Agency Costs, Risk Management, and Capital Structure


  • Hayne E. Leland

    1. Haas School of Business, University of California, Berkeley
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    • Haas School of Business, University of California, Berkeley. This article is a revised version of my Presidential Address to the American Finance Association meeting in Chicago, Illinois in January 1998. I thank Samir Dutt, Nengjiu Ju, Michael Ross, and Klaus Toft both for computer assistance and for economic insights. My intellectual debts to professional colleagues are too numerous to list, but are clear from the references cited. Any errors remain my sole responsibility.


The joint determination of capital structure and investment risk is examined. Optimal capital structure reflects both the tax advantages of debt less default costs (Modigliani and Miller (1958, 1963)), and the agency costs resulting from asset substitution (Jensen and Meckling (1976)). Agency costs restrict leverage and debt maturity and increase yield spreads, but their importance is small for the range of environments considered.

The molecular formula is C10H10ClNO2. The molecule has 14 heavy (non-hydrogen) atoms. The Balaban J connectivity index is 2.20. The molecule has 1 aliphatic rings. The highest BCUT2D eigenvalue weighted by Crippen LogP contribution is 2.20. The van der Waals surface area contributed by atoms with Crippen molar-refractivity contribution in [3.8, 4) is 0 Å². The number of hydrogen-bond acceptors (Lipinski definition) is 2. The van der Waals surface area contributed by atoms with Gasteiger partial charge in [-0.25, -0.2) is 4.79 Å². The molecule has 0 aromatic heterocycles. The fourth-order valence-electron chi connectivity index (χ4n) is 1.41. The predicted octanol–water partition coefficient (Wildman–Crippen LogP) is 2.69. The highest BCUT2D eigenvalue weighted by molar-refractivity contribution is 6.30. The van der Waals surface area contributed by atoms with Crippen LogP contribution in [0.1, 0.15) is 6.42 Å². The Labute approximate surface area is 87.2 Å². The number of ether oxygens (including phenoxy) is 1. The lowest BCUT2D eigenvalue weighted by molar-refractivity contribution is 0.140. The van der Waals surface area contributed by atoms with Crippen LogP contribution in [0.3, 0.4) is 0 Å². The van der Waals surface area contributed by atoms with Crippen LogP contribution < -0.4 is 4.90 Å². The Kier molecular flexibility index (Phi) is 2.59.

Risk management is also examined. Hedging permits greater leverage. Even when a firm cannot precommit to hedging, it will still do so. Surprisingly, hedging benefits often are greater when agency costs are low.